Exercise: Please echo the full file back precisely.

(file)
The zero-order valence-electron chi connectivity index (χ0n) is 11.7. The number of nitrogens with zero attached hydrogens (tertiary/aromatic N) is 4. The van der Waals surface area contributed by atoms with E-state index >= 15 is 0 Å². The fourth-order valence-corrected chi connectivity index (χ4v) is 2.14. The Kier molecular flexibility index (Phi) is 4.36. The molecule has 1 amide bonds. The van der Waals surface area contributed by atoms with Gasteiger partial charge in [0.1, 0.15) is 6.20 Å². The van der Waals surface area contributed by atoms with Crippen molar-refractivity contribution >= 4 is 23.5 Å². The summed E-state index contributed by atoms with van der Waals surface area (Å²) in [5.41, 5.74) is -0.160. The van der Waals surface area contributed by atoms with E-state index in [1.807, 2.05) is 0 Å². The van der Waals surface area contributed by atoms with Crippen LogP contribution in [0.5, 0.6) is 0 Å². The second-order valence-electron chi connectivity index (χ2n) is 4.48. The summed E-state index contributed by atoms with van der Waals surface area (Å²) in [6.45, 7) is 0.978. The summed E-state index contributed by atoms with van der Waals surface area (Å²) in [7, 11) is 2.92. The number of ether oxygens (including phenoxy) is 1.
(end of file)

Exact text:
The zero-order valence-electron chi connectivity index (χ0n) is 11.7. The number of nitrogens with zero attached hydrogens (tertiary/aromatic N) is 4. The van der Waals surface area contributed by atoms with E-state index >= 15 is 0 Å². The fourth-order valence-corrected chi connectivity index (χ4v) is 2.14. The Kier molecular flexibility index (Phi) is 4.36. The molecule has 1 amide bonds. The van der Waals surface area contributed by atoms with Gasteiger partial charge in [0.1, 0.15) is 6.20 Å². The van der Waals surface area contributed by atoms with Crippen molar-refractivity contribution >= 4 is 23.5 Å². The summed E-state index contributed by atoms with van der Waals surface area (Å²) in [5.41, 5.74) is -0.160. The van der Waals surface area contributed by atoms with E-state index in [1.807, 2.05) is 0 Å². The van der Waals surface area contributed by atoms with Crippen LogP contribution in [0.5, 0.6) is 0 Å². The second-order valence-electron chi connectivity index (χ2n) is 4.48. The summed E-state index contributed by atoms with van der Waals surface area (Å²) in [6.45, 7) is 0.978. The summed E-state index contributed by atoms with van der Waals surface area (Å²) in [7, 11) is 2.92. The number of ether oxygens (including phenoxy) is 1.